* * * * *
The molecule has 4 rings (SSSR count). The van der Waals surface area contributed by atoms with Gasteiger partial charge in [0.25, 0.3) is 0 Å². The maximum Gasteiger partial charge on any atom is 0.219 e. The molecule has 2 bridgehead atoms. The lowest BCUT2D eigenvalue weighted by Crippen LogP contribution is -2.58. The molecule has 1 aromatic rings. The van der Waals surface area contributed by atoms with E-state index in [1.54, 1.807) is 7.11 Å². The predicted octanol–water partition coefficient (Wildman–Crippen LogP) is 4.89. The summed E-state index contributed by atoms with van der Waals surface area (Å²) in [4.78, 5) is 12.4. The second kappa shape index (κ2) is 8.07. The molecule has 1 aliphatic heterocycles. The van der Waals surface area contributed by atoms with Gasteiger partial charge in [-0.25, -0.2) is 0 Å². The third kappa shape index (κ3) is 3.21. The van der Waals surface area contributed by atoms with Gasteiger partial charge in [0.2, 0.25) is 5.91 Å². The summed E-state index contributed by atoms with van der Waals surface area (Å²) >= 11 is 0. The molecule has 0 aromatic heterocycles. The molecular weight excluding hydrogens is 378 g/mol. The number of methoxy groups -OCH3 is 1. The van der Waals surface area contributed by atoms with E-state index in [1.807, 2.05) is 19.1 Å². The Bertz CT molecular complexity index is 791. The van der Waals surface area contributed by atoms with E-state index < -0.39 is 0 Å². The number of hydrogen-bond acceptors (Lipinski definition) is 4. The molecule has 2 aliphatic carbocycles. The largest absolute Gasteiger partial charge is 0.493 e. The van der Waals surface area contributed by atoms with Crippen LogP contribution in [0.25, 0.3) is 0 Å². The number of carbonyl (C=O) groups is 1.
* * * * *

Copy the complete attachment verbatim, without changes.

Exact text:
The molecule has 4 rings (SSSR count). The van der Waals surface area contributed by atoms with Gasteiger partial charge in [0.25, 0.3) is 0 Å². The maximum Gasteiger partial charge on any atom is 0.219 e. The molecule has 2 bridgehead atoms. The lowest BCUT2D eigenvalue weighted by Crippen LogP contribution is -2.58. The molecule has 1 aromatic rings. The van der Waals surface area contributed by atoms with E-state index in [1.54, 1.807) is 7.11 Å². The predicted octanol–water partition coefficient (Wildman–Crippen LogP) is 4.89. The summed E-state index contributed by atoms with van der Waals surface area (Å²) in [4.78, 5) is 12.4. The second kappa shape index (κ2) is 8.07. The molecule has 1 aliphatic heterocycles. The van der Waals surface area contributed by atoms with Gasteiger partial charge in [-0.25, -0.2) is 0 Å². The third kappa shape index (κ3) is 3.21. The van der Waals surface area contributed by atoms with Gasteiger partial charge in [0.2, 0.25) is 5.91 Å². The summed E-state index contributed by atoms with van der Waals surface area (Å²) >= 11 is 0. The molecule has 0 aromatic heterocycles. The molecular weight excluding hydrogens is 378 g/mol. The number of methoxy groups -OCH3 is 1. The van der Waals surface area contributed by atoms with E-state index in [1.807, 2.05) is 19.1 Å². The Bertz CT molecular complexity index is 791. The van der Waals surface area contributed by atoms with E-state index < -0.39 is 0 Å². The number of hydrogen-bond acceptors (Lipinski definition) is 4. The molecule has 2 aliphatic carbocycles. The largest absolute Gasteiger partial charge is 0.493 e. The van der Waals surface area contributed by atoms with Crippen LogP contribution in [0.25, 0.3) is 0 Å². The number of carbonyl (C=O) groups is 1.